He loved looking for undiscovered bargains in seemingly unglamorous growth areas. “I always check the companies out, no matter how obscure.” Strangely enough, he was a fundamentalist that was quite contrarian to most fundamentalists of the era. He looked at sales growth first, earnings second and balance sheet third.

Mark Hulbert drew these three investment lessons from Allmon’s investment career:

  • Slow and steady really can win. Though Allmon’s conservative approach was well-behind a buy-and-hold strategy at the bull market peaks of March 2000 and October 2007, the bear markets that followed each of those tops pulled the broad market averages back down below the return of Allmon’s portfolio. Ask yourself: Is the thrill of being ahead of the market at bull market peaks enough to overcome the agony of being behind at bear market troughs?
  • You don’t need to incur huge amounts of risk to produce stellar long-term returns. This, of course, runs counter to the conventional wisdom, but Allmon’s record shows that it isn’t always true. The HFD calculates that the annualized return of Allmon’s portfolio was 1.7 percentage points less than the broad market averages, and 55% less volatile (or risky). Are 1.7 percentage points of annual performance a fair price to pay to cut risk by more than half? The judgment of modern portfolio theory is “yes,” as judged by his risk-adjusted return being well ahead of the market.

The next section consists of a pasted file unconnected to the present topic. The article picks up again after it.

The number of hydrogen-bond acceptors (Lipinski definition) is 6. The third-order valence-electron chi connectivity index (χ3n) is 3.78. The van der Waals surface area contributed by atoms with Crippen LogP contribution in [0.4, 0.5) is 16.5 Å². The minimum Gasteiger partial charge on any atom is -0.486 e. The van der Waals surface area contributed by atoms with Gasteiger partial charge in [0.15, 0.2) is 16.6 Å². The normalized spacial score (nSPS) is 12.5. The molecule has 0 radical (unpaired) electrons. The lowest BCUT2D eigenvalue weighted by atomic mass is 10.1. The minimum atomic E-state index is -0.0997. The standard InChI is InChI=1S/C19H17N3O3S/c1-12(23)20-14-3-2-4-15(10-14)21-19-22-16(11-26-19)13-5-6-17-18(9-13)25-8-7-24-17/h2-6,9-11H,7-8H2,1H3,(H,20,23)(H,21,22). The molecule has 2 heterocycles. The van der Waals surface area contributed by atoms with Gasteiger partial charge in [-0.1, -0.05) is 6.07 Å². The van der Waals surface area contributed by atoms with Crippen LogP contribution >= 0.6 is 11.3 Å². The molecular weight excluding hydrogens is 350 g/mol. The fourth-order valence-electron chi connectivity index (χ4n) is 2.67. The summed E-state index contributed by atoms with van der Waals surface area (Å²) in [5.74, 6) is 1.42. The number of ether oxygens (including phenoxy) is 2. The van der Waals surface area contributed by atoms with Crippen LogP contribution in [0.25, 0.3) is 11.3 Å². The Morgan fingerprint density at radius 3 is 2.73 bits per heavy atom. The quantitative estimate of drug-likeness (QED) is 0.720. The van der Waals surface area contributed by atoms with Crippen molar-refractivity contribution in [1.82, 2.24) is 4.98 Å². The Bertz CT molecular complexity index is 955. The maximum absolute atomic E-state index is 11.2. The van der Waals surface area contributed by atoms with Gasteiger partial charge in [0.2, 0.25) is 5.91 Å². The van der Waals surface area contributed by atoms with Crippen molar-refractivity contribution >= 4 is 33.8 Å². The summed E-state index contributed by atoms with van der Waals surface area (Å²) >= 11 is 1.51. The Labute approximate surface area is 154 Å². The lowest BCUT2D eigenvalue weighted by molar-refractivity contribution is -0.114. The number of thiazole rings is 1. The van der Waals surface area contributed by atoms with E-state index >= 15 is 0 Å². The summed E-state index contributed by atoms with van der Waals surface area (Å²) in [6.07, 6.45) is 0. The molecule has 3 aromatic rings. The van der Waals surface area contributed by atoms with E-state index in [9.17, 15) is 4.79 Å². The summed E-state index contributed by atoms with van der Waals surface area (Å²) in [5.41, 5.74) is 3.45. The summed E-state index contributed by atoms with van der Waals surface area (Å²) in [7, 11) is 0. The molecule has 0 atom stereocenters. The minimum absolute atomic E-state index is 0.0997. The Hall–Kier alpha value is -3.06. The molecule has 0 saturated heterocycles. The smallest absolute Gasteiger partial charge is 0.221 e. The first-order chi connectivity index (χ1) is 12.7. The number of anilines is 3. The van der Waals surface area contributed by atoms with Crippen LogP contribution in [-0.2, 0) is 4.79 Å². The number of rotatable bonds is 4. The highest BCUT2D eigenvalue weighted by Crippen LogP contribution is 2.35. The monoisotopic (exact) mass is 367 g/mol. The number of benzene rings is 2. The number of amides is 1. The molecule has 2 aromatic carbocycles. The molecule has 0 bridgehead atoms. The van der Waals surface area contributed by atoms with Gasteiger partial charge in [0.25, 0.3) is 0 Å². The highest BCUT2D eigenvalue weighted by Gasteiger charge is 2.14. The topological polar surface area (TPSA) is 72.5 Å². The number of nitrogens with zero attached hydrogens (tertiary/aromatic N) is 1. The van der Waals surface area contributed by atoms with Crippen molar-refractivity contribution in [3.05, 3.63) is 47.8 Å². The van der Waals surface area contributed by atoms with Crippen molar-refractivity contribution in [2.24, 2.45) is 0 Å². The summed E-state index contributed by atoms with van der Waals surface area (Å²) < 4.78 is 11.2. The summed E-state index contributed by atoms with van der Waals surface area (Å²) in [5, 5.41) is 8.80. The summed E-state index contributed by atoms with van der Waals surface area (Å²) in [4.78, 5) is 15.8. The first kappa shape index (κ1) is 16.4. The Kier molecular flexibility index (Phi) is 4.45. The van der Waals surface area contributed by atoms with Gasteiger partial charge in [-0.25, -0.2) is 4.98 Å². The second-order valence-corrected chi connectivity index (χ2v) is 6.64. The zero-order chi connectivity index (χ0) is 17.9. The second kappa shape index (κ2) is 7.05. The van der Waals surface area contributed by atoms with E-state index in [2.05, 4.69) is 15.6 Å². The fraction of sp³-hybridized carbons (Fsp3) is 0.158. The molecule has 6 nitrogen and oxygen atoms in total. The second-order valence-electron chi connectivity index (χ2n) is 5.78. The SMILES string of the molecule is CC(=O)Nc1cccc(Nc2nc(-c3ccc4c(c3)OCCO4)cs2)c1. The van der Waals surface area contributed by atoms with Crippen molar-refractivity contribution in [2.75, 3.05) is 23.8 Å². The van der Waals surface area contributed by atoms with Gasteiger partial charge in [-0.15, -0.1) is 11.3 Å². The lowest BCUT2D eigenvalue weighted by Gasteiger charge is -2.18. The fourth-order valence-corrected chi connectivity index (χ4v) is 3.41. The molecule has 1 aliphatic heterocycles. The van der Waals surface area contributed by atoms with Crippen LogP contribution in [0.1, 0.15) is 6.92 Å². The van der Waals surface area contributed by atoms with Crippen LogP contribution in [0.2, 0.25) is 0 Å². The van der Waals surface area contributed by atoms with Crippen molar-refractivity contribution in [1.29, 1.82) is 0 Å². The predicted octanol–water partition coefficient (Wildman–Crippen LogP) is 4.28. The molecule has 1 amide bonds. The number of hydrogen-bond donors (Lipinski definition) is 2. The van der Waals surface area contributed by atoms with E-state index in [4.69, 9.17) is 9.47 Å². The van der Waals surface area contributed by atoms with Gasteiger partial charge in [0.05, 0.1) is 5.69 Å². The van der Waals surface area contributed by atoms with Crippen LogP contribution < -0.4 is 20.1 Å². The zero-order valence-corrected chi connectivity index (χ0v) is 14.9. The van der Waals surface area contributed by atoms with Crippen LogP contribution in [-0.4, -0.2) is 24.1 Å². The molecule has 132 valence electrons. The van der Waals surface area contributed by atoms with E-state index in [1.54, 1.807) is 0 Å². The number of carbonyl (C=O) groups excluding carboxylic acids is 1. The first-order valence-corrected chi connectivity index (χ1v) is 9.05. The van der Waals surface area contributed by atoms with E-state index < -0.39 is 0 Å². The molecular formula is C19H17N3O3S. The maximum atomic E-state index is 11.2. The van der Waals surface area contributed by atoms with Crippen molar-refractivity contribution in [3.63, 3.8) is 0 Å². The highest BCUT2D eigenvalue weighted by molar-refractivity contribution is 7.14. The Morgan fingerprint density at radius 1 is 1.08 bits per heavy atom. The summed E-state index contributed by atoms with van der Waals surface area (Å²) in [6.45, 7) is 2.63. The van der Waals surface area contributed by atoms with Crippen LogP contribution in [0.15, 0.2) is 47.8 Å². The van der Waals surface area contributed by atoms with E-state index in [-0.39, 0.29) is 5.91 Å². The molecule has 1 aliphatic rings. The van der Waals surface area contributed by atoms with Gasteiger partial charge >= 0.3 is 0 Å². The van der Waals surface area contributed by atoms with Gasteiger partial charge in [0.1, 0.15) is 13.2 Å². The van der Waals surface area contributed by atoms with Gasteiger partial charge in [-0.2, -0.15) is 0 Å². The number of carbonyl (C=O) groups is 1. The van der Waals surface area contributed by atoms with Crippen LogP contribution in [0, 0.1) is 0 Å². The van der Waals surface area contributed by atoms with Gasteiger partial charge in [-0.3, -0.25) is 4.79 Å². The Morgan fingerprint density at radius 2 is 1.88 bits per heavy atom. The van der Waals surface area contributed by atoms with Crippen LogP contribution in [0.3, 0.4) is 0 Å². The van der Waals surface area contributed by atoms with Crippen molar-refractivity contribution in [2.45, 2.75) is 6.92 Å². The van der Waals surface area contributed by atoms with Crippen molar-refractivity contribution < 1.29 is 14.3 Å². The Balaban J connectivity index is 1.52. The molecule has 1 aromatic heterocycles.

• The third lesson of Allmon’s investment career has to do with the power of compounding. Though Allmon’s returns in any given year were never at the top of the rankings, at the same time he never lost money in any calendar year. As a result, his very conservative strategy continued to propel his portfolio’s worth ever higher, even while the market gyrated wildly above and below.

Here are a few Allmonisms:

“Cut your losses and let your profits fly,”

“The one thing I found is that patience is usually worth more than money,”

“Everybody wants to get rich quick. That’s not the way you do it.”


This famous investor showed that slow and steady really does win

Allmon’s Legacy: Returns of 48,665%

Charles W. Allmon Obituary – Bozeman Daily Chronicle

Several Local Newspaper Articles 1980-1985